Dublin City Council has said it wants an independent review of all aspects of the event licensing process surrounding the Garth Brooks concerts.
The local authority issued a press statement in which it said it wanted to clarify issues regarding whether city CEO Owen Keegan had told Croke Park stadium director Peter McKenna as far back as early February that the five shows would go ahead.
Mr McKenna said he was prepared to swear an affidavit that in the conversation he was assured the shows would be licensed but in the statement issued yesterday, Dublin City Council said: “In this conversation, Owen Keegan reiterated his position that the city council is supportive of special events and concerts in Croke Park. However, no assurance was given, or indeed could be given at that stage, that all five proposed concerts would be licensed.
“The lodgement of an event licence application initiates a formal statutory process on which the decision is made. In this instance the application was lodged on April 17 and was determined on July 3.”
According to the statement: “Dublin City Council would welcome an independent, impartial review of all aspects of the event licencing process pertaining to the Garth Brooks concerts.”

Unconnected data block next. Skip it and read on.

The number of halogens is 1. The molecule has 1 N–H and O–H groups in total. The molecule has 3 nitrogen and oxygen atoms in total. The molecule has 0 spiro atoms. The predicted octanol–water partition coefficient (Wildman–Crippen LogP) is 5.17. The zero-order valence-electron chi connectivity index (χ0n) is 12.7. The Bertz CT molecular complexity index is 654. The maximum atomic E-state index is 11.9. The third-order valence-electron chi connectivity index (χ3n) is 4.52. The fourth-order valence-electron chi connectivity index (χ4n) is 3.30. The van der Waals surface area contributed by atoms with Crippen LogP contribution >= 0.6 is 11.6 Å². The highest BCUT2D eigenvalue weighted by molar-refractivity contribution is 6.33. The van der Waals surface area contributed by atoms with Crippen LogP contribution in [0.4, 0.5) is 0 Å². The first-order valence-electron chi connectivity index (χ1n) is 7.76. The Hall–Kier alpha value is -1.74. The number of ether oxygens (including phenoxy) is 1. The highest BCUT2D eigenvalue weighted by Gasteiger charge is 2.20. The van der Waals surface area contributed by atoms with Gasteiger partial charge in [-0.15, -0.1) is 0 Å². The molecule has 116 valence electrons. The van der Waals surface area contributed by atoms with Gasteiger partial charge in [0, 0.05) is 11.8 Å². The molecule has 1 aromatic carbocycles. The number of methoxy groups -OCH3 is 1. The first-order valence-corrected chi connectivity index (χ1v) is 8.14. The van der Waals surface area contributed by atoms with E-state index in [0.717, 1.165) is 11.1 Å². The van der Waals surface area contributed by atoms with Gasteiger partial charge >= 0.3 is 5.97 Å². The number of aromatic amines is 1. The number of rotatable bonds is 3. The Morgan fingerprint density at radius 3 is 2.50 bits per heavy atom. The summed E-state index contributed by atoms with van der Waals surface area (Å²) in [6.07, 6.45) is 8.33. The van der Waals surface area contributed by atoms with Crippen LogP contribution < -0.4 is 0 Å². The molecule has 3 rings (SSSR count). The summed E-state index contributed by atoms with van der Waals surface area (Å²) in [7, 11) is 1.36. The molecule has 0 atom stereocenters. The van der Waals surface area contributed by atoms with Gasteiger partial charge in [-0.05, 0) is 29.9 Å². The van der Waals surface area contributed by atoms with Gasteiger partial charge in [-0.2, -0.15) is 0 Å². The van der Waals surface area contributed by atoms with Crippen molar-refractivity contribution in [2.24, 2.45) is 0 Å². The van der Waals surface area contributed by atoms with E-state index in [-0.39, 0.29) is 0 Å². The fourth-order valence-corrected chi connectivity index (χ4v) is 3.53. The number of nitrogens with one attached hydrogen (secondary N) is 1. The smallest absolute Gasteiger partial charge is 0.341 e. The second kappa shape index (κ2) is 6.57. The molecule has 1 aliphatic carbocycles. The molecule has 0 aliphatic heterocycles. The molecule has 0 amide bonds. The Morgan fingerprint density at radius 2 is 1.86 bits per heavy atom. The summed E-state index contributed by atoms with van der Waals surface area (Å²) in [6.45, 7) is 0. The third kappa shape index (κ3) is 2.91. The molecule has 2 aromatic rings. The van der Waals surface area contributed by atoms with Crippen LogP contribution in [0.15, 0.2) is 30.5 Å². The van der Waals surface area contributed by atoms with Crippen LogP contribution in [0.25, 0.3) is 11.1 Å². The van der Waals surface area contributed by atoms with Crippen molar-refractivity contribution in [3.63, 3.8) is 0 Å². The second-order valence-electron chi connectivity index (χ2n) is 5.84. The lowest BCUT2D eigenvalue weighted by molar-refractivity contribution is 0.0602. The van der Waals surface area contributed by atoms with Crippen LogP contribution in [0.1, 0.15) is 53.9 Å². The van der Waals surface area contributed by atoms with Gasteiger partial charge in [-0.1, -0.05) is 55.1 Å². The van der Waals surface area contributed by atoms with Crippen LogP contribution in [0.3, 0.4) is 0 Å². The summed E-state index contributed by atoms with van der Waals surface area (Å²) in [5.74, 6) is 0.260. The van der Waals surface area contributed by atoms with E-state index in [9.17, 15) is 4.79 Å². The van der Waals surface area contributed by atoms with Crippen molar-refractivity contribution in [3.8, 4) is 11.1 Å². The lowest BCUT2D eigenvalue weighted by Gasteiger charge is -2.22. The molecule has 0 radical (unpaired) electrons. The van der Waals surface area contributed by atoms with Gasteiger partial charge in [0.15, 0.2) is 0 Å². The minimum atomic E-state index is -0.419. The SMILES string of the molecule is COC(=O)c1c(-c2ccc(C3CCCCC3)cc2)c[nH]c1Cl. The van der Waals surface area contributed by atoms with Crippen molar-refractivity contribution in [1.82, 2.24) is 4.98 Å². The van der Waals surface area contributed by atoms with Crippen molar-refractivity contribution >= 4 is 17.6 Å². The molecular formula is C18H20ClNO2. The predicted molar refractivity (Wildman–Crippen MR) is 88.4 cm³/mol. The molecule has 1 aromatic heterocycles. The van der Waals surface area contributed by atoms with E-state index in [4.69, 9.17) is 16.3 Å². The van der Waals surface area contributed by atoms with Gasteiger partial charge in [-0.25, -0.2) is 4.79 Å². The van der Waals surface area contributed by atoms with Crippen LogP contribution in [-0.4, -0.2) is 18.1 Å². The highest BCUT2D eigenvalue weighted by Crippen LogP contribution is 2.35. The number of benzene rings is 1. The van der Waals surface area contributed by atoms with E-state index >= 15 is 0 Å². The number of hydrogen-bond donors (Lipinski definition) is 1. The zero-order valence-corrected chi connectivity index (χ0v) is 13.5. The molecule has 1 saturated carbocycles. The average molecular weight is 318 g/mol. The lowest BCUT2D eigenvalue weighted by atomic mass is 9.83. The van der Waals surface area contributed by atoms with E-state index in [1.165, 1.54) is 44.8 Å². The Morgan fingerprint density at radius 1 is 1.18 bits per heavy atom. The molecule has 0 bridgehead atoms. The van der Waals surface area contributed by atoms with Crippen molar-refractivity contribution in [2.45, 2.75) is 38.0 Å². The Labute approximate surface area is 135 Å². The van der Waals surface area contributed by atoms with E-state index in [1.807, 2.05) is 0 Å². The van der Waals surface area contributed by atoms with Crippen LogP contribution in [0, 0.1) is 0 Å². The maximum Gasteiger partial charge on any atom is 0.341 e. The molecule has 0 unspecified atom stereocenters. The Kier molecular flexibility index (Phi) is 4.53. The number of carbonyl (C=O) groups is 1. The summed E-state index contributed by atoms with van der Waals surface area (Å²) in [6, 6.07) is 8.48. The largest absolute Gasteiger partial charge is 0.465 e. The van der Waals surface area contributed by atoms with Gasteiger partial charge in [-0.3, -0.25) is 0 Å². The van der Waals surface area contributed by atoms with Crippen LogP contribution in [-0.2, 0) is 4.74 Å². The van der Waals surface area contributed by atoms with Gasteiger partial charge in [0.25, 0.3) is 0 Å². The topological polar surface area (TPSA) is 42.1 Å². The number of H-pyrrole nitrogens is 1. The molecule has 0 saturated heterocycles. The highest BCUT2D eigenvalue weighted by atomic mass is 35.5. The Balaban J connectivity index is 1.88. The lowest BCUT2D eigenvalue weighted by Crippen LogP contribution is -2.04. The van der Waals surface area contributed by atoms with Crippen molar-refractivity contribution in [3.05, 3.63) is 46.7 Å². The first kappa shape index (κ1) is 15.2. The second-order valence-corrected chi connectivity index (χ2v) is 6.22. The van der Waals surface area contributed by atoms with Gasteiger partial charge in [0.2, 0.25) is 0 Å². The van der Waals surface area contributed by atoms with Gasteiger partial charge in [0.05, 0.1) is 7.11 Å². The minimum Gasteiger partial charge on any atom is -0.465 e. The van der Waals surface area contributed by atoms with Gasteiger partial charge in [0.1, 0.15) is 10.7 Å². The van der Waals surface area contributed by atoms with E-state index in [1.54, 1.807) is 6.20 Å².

The furore has not eased despite today marking two weeks since the council’s original decision to license just three of the shows.
Promoter Peter Aiken yesterday told the committee that the ship carrying the stage equipment for the Croke Park shows is currently in the Belgium port city of Antwerp.
GAA director general Paraic Duffy said that “at no point” had the GAA been alerted about the need to have a contingency plan in the event that not all five concerts would be licensed, while Paraic Duffy also said that DCC citing the “unprecedented nature” of the concerts did not mean they should not have been allowed proceed, adding: “Saying yes today does not mean you cannot say no tomorrow.”
He also hit out at the “orchestrated campaign” of allegedly fraudulent submissions objecting to the concerts.
Mr Aiken revealed that he has lost “a seven-figure sum” as a result of the concert cancellations, while Brooks has lost “millions”. “The person I feel most sad for is Garth Brooks — they will never see the show he was going to put on,” Mr Aiken said.
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